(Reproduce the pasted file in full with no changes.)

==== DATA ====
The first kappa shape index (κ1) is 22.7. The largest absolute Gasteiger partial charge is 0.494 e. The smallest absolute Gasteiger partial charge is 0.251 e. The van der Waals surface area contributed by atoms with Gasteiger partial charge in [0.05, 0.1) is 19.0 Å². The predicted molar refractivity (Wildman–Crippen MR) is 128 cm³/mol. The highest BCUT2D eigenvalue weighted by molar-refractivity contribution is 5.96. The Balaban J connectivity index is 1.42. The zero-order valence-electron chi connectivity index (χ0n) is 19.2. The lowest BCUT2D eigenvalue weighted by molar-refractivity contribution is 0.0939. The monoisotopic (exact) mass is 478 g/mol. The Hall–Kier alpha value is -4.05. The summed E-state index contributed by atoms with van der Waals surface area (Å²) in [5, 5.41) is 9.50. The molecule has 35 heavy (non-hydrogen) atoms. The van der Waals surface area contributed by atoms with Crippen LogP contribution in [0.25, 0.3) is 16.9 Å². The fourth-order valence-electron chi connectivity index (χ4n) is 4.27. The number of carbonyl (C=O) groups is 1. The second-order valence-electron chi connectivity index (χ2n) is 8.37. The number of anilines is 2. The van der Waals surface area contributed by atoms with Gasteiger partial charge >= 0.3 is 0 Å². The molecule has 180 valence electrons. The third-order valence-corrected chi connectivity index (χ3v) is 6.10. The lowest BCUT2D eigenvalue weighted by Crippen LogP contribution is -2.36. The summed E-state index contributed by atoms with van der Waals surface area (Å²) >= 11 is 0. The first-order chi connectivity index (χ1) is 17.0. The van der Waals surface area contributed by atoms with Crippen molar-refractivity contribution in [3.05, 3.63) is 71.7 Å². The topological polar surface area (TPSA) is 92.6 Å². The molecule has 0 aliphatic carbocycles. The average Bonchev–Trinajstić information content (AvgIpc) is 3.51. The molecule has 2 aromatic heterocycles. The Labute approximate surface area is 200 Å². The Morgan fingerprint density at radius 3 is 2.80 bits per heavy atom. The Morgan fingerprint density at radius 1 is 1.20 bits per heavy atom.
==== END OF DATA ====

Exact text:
The first kappa shape index (κ1) is 22.7. The largest absolute Gasteiger partial charge is 0.494 e. The smallest absolute Gasteiger partial charge is 0.251 e. The van der Waals surface area contributed by atoms with Gasteiger partial charge in [0.05, 0.1) is 19.0 Å². The predicted molar refractivity (Wildman–Crippen MR) is 128 cm³/mol. The highest BCUT2D eigenvalue weighted by molar-refractivity contribution is 5.96. The Balaban J connectivity index is 1.42. The zero-order valence-electron chi connectivity index (χ0n) is 19.2. The lowest BCUT2D eigenvalue weighted by molar-refractivity contribution is 0.0939. The monoisotopic (exact) mass is 478 g/mol. The Hall–Kier alpha value is -4.05. The summed E-state index contributed by atoms with van der Waals surface area (Å²) in [5, 5.41) is 9.50. The molecule has 35 heavy (non-hydrogen) atoms. The van der Waals surface area contributed by atoms with Crippen LogP contribution in [0.25, 0.3) is 16.9 Å². The fourth-order valence-electron chi connectivity index (χ4n) is 4.27. The number of carbonyl (C=O) groups is 1. The second-order valence-electron chi connectivity index (χ2n) is 8.37. The number of anilines is 2. The van der Waals surface area contributed by atoms with Gasteiger partial charge >= 0.3 is 0 Å². The molecule has 180 valence electrons. The third-order valence-corrected chi connectivity index (χ3v) is 6.10. The lowest BCUT2D eigenvalue weighted by Crippen LogP contribution is -2.36. The summed E-state index contributed by atoms with van der Waals surface area (Å²) >= 11 is 0. The first-order chi connectivity index (χ1) is 17.0. The van der Waals surface area contributed by atoms with Crippen molar-refractivity contribution in [3.05, 3.63) is 71.7 Å². The topological polar surface area (TPSA) is 92.6 Å². The molecule has 0 aliphatic carbocycles. The average Bonchev–Trinajstić information content (AvgIpc) is 3.51. The molecule has 2 aromatic heterocycles. The Labute approximate surface area is 200 Å². The Morgan fingerprint density at radius 3 is 2.80 bits per heavy atom. The Morgan fingerprint density at radius 1 is 1.20 bits per heavy atom.